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TIP OF THE DAY: Shichimi Togarashi

Many Americans like to shake hot sauce on their food. But what about hot spices?

In addition to black pepper and chile flakes, there’s shichimi togarashi (she-CHEE-me toe-gah-RAH-she—photo #1).

Known simply as shichimi in Japan, it’s a seven-ingredient spice blend (shichi is “seven” in Japanese, togarashi is red pepper).
The spice blend dates at least to the 17th century, when it was produced by herb dealers in Edo (modern Tokyo).

How trending is it? McCormick sells it in U.S. supermarkets, as Japanese Seven Spice (photo #3).

Blends vary by producer, but the blends aim for a combination of hot, citrus, sea and nutty flavors. Unlike hot sauces, which can deliver tongue-tingling heat, the aim of shichimi is to deliver a medium-hot, complex heat that elevates the flavor profile of a dish.

Typical ingredients include:

  • Hot red chile peppers
  • Sansho pepper pods
  • Roasted orange or yuzu peel
  • Black and white sesame seeds
  • Hemp or poppy seeds
  • Ginger
  • Seaweed
    Other ingredients may be used, including rapeseed for the seeds, and shiso for the seaweed.

    Shichimi is traditionally sprinkled on:

  • Chicken yakitori and other grilled meats
  • Gyudon (beef bowl)
  • Marinades, with soy, vinegar and scallions
  • Rice
  • Sushi
  • Tempura
  • Tofu
  • Udon and ramen soups
    It is incorporated into products such as rice cakes, roasted rice crackers and crunchy snacks.

    You can use shichimi togarashi in American fare: anywhere you’d like to add some heat. How about:

  • Avocado toast or guacamole
  • Burgers and fries
  • Chicken wings
  • Compound butter
  • Crudités
  • Fried calamari and other fried foods
  • Hot dog garnish
  • Popcorn (photo #4)
  • Salads
  • Spicy mayonnaise
  • Tex-Mex (especially fish tacos)
    You can also use it in and on sweets:

  • Caramel and chocolate sauces
  • Cheesecake (shake some into the crust)
  • Chocolate truffles
  • Ice cream and sorbet
  • Spicy honey
    For beverages, consider using the spice as a glass rimmer for a Bloody Mary, shaken with, or sprinkled over a cocktail as a garnish. Má Pêche restaurant in Manhattan infuses shichimi into high-alcohol saké.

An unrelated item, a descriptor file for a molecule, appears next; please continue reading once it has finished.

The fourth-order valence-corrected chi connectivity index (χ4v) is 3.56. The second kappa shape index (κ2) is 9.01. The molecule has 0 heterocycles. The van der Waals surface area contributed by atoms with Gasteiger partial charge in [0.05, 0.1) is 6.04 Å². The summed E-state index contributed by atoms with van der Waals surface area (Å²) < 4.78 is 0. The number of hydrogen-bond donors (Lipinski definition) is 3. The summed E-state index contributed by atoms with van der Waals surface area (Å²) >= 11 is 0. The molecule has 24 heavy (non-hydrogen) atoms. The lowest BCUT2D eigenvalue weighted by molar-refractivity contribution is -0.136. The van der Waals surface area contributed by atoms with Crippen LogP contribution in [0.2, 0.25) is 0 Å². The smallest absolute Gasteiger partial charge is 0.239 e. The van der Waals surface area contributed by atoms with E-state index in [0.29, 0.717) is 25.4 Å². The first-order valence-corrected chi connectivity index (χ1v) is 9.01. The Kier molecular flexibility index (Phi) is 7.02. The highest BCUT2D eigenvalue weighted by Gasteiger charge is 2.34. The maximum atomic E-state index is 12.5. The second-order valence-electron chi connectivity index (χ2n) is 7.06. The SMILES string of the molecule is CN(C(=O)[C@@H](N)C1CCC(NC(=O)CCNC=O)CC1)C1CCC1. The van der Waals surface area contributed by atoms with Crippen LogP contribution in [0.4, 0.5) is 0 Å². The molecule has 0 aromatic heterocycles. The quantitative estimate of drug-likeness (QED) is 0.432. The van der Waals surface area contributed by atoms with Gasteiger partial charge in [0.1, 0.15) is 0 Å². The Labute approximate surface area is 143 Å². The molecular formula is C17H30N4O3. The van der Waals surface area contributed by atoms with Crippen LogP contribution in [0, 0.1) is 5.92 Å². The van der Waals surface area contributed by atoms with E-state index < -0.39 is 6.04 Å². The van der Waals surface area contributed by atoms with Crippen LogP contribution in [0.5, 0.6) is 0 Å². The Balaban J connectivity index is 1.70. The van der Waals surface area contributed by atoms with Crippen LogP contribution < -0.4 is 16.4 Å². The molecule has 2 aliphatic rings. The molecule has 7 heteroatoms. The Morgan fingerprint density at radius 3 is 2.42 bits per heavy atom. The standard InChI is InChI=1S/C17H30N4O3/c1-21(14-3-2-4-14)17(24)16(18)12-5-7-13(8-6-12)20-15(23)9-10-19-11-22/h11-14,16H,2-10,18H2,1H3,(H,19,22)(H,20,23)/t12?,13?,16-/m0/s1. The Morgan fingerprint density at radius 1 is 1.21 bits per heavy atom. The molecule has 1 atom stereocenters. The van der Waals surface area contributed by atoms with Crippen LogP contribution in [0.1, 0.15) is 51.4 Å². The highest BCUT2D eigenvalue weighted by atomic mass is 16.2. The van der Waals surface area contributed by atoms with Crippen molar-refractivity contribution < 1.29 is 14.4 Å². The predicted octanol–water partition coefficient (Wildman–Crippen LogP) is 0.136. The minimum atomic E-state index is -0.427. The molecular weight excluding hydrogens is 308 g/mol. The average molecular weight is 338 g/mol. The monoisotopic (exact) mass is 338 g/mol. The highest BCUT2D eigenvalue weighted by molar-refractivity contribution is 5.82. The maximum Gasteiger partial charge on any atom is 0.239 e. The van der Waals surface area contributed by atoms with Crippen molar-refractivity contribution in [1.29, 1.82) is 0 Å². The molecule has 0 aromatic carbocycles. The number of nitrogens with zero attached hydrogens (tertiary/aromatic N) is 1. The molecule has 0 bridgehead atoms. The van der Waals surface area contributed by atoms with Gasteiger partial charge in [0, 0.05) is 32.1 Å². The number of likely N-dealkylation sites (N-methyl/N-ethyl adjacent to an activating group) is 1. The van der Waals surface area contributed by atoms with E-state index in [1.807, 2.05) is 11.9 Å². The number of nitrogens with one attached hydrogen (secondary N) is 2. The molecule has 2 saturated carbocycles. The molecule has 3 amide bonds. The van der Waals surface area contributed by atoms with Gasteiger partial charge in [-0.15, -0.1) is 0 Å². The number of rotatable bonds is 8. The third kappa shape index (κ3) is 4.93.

As is often noted, the only limit is your imagination.

      Shichimi Togarashi
    [1] Shichimi togarashi (photo Colourbox | Yahoo).

    Shichimi Togarashi
    [2] American spice shops are mixing their own blends. This one is from Oaktown Spice Shop in Oakland, California.

    Shichimi Togarashi
    [3] Worldwide spice giant McCormick sells Japanese Seven Spice, subtitled Shichimi Togarashi Seasoning (photo McCormick).

    Shichimi Togarashi Popcorn
    [4] Spicy-sweet shichimi popcorn. Here’s the recipe from Turntable Kitchen.


    You can buy the spice, or make your own blend with 2 tablespoons sansho or 1 tablespoon black peppercorns, 1 tablespoon dried orange peel, 1 tablespoon ground red chile pepper, 2 teaspoons flaked nori, 2 teaspoons black sesame seeds, 2 teaspoons white poppy seeds and 2 teaspoons nori flakes.

    Crack the peppercorns with a mallet, and blend all ingredients. Keep in a tightly-sealed jar.

    We love this recipe for Tofu Fritters with shichimi.

    Check out these recipes from Oaktown Spice Shop, for:

  • Baked Miso-Shichimi Eggplant
  • Crispy Shichimi Togarashi Chicken Cutlets
  • Japanese Noodle Soup with Shichimi Togarashi
  • Roasted Brussels Sprouts with Shichimi Togarashi
  • Shichimi Togarashi Baked Tofu
  • Spicy Sweet Shichimi Togarashi Popcorn
  • More Recipe Ideas

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